Zangmo and her family have documented their experience as hosts and they proudly share with us a collection of photos from the last fifteen years – including a picture of their very first visitor, a Japanese school teacher. Old family Polaroids and framed pictures of the Royal Family of Bhutan watch over us from the serving hutch. The dark wooden floor shines under the bright glow of a single fluorescent light, and the faded green walls are decorated with Auchu’s archery quiver and monk drum. A small pile of homemade khuru darts, used for the the traditional Bhutanese game of khuru that is similar to lawn darts, rests in a corner. A calendar from 2012, one from 2015 and three calendars from 2017 surround a clock with no batteries and holding fast at 6:05. And that first night in Esataba, looking through the pictures and hearing a little about each visitor from our hosts, the frozen clock and the old calendars on the wall, and I could be one of those old photos. Sitting with our hosts under a dim light, thumbing through images of fellow travelers, and we are consumed into a void that is becoming harder and harder to achieve. For a few hours that evening we are timeless. We are visitors along a fifteen year continuum that sits in the crease of a faded Polaroid.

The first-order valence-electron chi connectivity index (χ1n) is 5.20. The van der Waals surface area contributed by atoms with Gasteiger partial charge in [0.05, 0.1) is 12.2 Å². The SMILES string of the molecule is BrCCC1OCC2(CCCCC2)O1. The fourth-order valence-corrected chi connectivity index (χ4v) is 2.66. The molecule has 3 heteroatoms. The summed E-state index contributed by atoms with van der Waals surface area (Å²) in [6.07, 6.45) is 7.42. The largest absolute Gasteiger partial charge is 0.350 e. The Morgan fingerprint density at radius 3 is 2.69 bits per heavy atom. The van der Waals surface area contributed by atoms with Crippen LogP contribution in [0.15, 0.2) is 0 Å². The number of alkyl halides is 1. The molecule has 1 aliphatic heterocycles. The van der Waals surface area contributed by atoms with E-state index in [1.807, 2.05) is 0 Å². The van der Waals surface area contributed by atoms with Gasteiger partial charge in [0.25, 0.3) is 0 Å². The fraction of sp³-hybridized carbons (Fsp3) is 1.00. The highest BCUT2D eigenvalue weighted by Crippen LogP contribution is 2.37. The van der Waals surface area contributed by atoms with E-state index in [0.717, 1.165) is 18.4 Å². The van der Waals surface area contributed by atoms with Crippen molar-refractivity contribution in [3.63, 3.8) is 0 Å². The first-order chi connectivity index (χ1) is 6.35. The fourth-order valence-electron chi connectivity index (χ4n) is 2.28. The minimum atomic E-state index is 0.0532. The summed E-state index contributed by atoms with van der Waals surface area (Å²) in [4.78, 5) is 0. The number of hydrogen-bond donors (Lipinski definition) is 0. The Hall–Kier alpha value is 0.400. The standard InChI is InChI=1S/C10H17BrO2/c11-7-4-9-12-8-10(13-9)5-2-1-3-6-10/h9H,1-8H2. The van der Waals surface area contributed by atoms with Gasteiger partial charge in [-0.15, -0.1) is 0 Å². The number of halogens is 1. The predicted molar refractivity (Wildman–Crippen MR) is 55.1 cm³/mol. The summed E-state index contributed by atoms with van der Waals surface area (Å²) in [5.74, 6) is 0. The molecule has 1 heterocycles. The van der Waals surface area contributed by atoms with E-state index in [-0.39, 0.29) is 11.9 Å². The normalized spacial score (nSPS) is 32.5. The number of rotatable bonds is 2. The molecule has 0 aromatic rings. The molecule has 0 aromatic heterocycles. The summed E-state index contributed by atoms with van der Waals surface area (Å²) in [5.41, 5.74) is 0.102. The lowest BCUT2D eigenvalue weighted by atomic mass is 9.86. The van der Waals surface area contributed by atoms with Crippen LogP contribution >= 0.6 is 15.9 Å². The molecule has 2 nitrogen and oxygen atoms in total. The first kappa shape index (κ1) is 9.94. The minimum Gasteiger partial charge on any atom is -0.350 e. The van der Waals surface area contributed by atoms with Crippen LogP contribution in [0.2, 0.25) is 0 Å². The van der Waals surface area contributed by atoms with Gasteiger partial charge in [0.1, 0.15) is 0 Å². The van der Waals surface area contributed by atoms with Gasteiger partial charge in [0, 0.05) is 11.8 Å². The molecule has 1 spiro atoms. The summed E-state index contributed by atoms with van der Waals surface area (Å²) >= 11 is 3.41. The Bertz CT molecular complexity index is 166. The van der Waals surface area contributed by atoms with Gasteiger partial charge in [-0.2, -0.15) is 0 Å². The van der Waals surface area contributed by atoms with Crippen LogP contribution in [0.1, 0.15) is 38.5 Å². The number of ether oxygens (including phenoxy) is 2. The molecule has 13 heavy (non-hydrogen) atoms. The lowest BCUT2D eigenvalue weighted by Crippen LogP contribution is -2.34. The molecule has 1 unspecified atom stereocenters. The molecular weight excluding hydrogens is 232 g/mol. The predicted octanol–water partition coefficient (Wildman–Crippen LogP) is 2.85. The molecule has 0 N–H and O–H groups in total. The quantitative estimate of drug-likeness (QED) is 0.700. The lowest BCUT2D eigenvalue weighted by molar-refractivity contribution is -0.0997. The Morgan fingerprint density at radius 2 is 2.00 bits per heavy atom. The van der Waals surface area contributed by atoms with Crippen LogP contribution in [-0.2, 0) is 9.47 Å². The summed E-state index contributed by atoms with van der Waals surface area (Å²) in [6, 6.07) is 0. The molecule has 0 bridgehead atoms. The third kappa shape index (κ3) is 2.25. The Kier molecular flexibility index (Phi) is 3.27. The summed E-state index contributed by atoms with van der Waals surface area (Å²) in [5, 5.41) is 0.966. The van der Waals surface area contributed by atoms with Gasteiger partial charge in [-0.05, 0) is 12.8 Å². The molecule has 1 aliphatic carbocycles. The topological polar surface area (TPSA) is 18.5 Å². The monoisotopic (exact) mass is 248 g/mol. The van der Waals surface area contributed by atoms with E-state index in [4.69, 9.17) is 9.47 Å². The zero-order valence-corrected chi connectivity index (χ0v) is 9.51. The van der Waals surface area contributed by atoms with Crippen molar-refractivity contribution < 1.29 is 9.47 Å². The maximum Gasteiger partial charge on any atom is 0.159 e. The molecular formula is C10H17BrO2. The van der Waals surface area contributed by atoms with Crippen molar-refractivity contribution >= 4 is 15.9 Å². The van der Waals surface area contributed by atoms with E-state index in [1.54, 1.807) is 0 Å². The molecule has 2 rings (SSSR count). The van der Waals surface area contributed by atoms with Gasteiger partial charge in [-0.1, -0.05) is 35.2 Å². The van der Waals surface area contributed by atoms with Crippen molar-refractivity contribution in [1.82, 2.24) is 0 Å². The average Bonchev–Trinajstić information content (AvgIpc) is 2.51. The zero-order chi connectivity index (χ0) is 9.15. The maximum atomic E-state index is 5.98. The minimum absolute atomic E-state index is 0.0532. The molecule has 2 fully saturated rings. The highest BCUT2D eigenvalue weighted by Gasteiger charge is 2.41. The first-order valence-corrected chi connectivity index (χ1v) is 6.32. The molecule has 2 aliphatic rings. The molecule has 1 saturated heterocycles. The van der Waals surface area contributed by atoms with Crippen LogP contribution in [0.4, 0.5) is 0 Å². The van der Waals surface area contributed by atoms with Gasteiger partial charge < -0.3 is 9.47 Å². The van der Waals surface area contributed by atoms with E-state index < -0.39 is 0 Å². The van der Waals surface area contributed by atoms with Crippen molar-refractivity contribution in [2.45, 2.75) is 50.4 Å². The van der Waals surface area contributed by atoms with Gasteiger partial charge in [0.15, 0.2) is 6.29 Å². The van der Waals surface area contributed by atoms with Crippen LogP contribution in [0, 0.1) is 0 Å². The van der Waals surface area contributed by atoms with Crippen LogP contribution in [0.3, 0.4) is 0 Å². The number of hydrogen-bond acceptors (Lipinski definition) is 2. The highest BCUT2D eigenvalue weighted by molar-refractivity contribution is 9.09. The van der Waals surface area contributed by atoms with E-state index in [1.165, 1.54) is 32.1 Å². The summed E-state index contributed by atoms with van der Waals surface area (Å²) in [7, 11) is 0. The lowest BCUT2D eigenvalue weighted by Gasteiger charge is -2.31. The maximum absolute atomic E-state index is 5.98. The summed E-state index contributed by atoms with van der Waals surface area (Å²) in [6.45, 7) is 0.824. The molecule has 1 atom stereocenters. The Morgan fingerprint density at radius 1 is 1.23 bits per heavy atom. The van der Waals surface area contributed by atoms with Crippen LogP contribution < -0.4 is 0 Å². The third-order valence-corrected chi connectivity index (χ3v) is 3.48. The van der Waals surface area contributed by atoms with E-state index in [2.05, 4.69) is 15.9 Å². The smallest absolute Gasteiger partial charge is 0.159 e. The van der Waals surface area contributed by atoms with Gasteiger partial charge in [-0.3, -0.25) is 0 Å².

For the remainder of the trip we eat in the small kitchen with the entire family. Every morning the family gathers around the wood burning stove to burn off the morning chill. They eat breakfast and take tea together. The grandparents, Auchu and Pema Zangmo, eating with their hands in the traditional way while Zangmo’s sons, Passang and Kezang, eat with a spoon. We sit on the wooden floor, Zangmo closest to the small cooking area and the grandparents beside the wood burning stove. We are surrounded in the tight space by large steel cooking pots on high shelves and the modern touches of a Samsung refrigerator and Sharp rice cooker. Auchu sits on the floor and thumbs his prayer beads while quietly reciting his prayers, Pema Zangmo is methodically chopping chilis that will be stewed with cheese and served with every meal (we grow to love them by the end of our stay), and Zangmo alternates between working the propane double burner stove and squatting next to me to answer my questions. Her smile shines through betel nut stained teeth as she talks proudly about the history of her home.